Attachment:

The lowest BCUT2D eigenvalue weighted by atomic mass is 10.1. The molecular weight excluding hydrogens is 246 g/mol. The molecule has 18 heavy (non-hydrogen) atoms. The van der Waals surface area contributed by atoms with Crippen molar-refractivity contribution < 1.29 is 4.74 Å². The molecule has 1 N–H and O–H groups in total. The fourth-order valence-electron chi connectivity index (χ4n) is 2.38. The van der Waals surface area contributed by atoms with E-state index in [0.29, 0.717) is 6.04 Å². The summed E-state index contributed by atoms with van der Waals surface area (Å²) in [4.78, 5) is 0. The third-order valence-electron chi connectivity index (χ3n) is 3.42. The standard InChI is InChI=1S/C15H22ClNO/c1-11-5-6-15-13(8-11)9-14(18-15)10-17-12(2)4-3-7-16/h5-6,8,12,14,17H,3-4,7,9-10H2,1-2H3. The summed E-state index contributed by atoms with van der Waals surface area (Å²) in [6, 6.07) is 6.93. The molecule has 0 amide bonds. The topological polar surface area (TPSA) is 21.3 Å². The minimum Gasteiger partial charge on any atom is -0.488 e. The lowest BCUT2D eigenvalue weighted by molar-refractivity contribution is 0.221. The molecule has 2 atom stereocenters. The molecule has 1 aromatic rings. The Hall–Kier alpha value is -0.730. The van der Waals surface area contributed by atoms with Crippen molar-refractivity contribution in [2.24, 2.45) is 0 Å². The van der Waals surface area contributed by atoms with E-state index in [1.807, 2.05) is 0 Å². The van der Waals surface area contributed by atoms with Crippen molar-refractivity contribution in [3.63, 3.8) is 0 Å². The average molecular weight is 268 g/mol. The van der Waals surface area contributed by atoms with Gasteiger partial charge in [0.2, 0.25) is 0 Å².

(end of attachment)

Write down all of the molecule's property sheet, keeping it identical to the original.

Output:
The lowest BCUT2D eigenvalue weighted by atomic mass is 10.1. The molecular weight excluding hydrogens is 246 g/mol. The molecule has 18 heavy (non-hydrogen) atoms. The van der Waals surface area contributed by atoms with Crippen molar-refractivity contribution < 1.29 is 4.74 Å². The molecule has 1 N–H and O–H groups in total. The fourth-order valence-electron chi connectivity index (χ4n) is 2.38. The van der Waals surface area contributed by atoms with E-state index in [0.29, 0.717) is 6.04 Å². The summed E-state index contributed by atoms with van der Waals surface area (Å²) in [4.78, 5) is 0. The third-order valence-electron chi connectivity index (χ3n) is 3.42. The standard InChI is InChI=1S/C15H22ClNO/c1-11-5-6-15-13(8-11)9-14(18-15)10-17-12(2)4-3-7-16/h5-6,8,12,14,17H,3-4,7,9-10H2,1-2H3. The summed E-state index contributed by atoms with van der Waals surface area (Å²) in [6, 6.07) is 6.93. The molecule has 0 amide bonds. The topological polar surface area (TPSA) is 21.3 Å². The minimum Gasteiger partial charge on any atom is -0.488 e. The lowest BCUT2D eigenvalue weighted by molar-refractivity contribution is 0.221. The molecule has 2 atom stereocenters. The molecule has 1 aromatic rings. The Hall–Kier alpha value is -0.730. The van der Waals surface area contributed by atoms with Crippen molar-refractivity contribution in [2.24, 2.45) is 0 Å². The van der Waals surface area contributed by atoms with E-state index in [1.807, 2.05) is 0 Å². The van der Waals surface area contributed by atoms with Crippen molar-refractivity contribution in [3.63, 3.8) is 0 Å². The average molecular weight is 268 g/mol. The van der Waals surface area contributed by atoms with Gasteiger partial charge in [0.2, 0.25) is 0 Å².